Conway Twitty

6. Glen Campbell

Glen Campbell was a talented and versatile artist who made his mark in the country music scene of the 60s with his soulful voice and exceptional guitar skills.

During the late 1960s, he achieved incredible success as a country-pop musician. He released a string of hit songs that climbed the charts, including “Rhinestone Cowboy” and “Gentle on My Mind.” He also received 6 Grammy Awards throughout his career.

Beyond his musical achievements, Campbell showcased his acting skills in films like “True Grit” (1969) and starred in “The Glen Campbell Goodtime Hour,” a popular variety television show that ran from 1969 to 1972.

Glen Campbell

7. Merle Haggard

Merle Haggard made an indelible impact on country music. Raised during the Great Depression, his unique upbringing and challenging youth were reflected in his poignant songwriting, earning him a reputation as the “Poet of the Common Man.”

His extensive discography is adorned with a treasure trove of classics, including “Okie from Muskogee” and “Sing Me Back Home.”

By the late 20th century, Haggard became one of the most popular performers in country music, with nearly 40 #1 hits under his belt. Additionally, he received multiple accolades from revered institutions like The Academy of Country Music Awards, where he was voted Top Male Vocalist.

Merle Haggard

8. Waylon Jennings

Waylon Jennings pioneered the country music industry and played an important role in the outlaw movement. His rugged voice and rebellious spirit set him apart as a trailblazer in the genre.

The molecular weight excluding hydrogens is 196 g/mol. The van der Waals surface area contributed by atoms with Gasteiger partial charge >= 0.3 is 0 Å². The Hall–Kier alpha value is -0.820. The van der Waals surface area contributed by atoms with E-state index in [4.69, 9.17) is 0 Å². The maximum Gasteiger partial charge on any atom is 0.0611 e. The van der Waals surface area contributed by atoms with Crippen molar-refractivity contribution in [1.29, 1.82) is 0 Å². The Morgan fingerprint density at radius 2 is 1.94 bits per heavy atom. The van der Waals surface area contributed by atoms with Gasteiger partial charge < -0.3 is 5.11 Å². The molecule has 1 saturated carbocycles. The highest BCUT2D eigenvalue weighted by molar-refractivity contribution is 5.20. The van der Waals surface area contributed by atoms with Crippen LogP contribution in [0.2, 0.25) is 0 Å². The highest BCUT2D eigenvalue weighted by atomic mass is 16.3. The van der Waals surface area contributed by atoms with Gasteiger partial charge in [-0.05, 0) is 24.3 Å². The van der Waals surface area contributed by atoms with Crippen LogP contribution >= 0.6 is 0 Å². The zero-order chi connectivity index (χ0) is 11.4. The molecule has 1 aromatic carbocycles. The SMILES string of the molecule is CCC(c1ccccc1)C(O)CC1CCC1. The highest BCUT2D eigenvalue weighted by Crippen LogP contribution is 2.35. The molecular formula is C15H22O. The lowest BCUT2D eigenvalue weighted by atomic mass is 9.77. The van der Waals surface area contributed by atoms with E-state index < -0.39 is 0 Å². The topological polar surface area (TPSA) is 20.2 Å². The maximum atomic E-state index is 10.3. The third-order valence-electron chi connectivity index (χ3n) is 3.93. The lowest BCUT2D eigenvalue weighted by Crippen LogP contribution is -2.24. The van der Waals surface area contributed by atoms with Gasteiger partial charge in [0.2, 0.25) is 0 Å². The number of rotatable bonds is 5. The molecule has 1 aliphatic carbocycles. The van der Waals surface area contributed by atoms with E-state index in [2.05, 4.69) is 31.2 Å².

He rose to fame as the bassist for Buddy Holly on the “Winter Dance Party” tour. They were close friends and roommates during their early careers.

Among his notable tracks are “Luckenbach, Texas (Back to the Basics of Love)” as well as “Good Hearted Woman.” In addition to winning 2 Grammy Awards, The CMA honored him with several awards, including Single of the Year for “Luckenbach, Texas (Back to the Basics of Love)” in 1977.

Waylon Jennings

9. George Jones

George Jones was a talented musician, singer, and songwriter in the country music genre. In the early 1960s, he had already become one of the top singers in country music with his soul-stirring voice and emotional depth.

Jones was known for his heartfelt songs about heartbreak. Among his masterpieces are the notable tracks “He Stopped Loving Her Today” and “Who's Gonna Fill Their Shoes.”

Furthermore, he was inducted into the Country Music Hall of Fame in 1992. He also received a Grammy Lifetime Achievement Award in 2012, a testament to his lasting impact on the music industry.

George Jones

10. Johnny Cash

Johnny Cash stood apart from his country peers with his deep, resonant baritone and catchy, vivid lyrics. He was one of the definitive country stars of his age and had a career that extended well past that golden era.

Throughout his illustrious career, Cash released many hits that have become timeless classics, including “Ring of Fire” and “A Boy Named Sue.” He even won a Grammy award for the latter in 1970.

Over his lifetime, Cash sold over 90 million records worldwide—an astounding number confirming him as one of the best-selling music artists ever.

Johnny Cash